In hard frozen snow or on ice, one option is to create a bollard. A bollard is essentially a tear-drop shaped pillar that is cut into a frozen surface with an ice axe adze. The rope is then wrapped around the bollard for the rappel. Once the rappel is completed, the climber can simply pull the rope.
Bollards are not the strongest anchors available, but they are quick and effective. If you choose to use a bollard, it is important to do two things. Back them up and reset the rope after each rappel.
To back-up a bollard, create the bollard and then preset the rope. Place a piece of snow protection (e.g. a picket buried as a deadman) and then loosely clip a sling to both the piece and to the rope. Once this is set-up, the heaviest person with the heaviest pack should rappel first. The theory is that if the heaviest person with the heaviest pack doesn't blow out the bollard, then a lighter person should be able to remove the back-up piece and safely rappel.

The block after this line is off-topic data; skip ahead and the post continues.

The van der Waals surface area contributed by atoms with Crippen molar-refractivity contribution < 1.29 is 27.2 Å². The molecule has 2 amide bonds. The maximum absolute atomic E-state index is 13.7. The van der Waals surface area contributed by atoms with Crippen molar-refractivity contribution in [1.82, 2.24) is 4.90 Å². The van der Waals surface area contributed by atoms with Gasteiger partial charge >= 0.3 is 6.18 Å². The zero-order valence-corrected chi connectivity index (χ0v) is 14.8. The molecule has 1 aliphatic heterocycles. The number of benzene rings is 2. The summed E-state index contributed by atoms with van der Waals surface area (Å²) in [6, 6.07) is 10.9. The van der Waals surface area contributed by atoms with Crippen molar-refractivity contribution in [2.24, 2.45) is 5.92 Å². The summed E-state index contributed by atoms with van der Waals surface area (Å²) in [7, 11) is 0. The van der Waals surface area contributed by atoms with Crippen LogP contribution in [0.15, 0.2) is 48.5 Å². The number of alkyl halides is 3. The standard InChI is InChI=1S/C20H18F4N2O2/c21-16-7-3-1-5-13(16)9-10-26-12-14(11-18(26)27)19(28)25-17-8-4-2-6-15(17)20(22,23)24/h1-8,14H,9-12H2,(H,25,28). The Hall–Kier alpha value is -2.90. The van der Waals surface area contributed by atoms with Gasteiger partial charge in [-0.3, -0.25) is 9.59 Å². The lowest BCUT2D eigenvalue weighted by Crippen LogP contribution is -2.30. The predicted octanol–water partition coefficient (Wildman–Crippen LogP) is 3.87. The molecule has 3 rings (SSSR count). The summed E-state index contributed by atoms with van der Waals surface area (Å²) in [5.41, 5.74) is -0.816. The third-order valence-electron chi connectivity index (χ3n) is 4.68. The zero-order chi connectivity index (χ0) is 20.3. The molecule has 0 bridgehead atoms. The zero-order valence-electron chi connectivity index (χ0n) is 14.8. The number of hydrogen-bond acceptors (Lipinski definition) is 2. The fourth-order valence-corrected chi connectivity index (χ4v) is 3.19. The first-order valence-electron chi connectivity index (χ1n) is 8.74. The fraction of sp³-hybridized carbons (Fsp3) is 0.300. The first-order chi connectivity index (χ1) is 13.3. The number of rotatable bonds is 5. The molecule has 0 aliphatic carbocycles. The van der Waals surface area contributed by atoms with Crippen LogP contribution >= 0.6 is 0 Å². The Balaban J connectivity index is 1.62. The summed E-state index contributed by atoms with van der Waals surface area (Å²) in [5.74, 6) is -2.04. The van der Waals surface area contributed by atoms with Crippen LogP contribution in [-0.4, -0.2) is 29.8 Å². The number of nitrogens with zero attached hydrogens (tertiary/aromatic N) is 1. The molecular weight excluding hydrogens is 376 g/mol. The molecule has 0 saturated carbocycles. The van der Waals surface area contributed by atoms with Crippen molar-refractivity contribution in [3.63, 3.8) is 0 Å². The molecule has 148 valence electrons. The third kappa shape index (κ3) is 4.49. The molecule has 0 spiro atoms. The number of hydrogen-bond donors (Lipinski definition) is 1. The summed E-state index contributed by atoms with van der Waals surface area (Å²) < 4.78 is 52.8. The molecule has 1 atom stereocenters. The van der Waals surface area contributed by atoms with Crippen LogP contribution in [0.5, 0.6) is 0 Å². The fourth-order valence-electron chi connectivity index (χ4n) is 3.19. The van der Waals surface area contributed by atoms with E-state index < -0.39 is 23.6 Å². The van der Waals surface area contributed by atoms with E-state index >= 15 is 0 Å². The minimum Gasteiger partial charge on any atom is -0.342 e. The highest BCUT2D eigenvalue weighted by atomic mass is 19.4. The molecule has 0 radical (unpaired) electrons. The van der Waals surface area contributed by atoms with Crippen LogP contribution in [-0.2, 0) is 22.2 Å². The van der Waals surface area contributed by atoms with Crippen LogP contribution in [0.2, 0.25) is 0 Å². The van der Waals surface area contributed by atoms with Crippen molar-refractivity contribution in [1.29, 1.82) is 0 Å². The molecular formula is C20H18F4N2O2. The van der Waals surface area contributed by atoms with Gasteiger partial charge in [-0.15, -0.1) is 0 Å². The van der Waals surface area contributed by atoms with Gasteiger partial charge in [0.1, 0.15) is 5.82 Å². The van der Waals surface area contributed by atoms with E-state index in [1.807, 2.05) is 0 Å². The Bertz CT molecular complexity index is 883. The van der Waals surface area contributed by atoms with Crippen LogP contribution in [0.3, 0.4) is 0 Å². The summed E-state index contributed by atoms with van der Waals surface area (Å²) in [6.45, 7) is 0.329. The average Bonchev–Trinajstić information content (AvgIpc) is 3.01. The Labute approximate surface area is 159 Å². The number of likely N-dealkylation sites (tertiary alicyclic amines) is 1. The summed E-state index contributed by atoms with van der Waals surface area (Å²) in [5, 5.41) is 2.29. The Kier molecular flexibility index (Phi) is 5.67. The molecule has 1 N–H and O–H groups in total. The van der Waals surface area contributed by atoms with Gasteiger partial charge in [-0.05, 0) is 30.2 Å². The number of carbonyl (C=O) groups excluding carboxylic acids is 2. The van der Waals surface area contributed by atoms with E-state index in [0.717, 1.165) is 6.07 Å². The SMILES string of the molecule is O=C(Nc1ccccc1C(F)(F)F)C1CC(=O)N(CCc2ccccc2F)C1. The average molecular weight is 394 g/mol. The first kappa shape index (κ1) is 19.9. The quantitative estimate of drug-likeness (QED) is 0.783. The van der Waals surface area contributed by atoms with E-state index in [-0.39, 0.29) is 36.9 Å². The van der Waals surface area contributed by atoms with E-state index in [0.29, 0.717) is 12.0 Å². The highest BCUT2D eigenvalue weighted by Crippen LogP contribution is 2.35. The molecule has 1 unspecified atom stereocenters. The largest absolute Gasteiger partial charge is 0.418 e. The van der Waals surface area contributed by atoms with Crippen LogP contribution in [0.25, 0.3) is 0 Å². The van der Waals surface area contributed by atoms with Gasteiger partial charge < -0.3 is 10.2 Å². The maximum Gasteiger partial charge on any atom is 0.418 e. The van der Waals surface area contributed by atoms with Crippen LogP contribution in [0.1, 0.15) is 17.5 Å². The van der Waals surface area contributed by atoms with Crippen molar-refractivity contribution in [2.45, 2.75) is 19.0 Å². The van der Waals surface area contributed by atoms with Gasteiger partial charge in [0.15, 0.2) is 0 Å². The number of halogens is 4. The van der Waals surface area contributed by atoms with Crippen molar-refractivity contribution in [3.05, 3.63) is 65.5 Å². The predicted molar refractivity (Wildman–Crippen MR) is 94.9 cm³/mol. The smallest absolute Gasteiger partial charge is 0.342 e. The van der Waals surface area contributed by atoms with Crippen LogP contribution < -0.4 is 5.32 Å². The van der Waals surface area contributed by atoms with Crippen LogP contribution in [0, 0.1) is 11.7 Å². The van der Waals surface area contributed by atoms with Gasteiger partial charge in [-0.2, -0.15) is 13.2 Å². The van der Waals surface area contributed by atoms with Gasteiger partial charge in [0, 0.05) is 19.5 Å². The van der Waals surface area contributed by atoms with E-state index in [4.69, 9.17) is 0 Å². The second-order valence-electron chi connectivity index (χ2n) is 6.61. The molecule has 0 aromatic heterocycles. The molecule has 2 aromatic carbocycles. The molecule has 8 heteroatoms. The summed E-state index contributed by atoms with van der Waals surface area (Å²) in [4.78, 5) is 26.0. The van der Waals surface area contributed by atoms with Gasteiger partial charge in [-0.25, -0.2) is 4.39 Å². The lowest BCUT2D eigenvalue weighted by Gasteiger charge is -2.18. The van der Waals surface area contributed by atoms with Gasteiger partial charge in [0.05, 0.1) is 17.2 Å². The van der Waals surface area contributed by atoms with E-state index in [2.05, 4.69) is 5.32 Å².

To reset the rope after each rappel, simply treat the rope like dental floss. Pull on each end of the rope once your down. Resetting the rope like this will ensure that it doesn't freeze into place and get stuck.
Snow and ice bollards are a quick and effective style of anchoring that avoids leaving trash -- or expensive gear -- behind. Practice with this style of rappel anchor will lead to a solid and safe understanding as to how one should employ them effectively...
--Jason D. Martin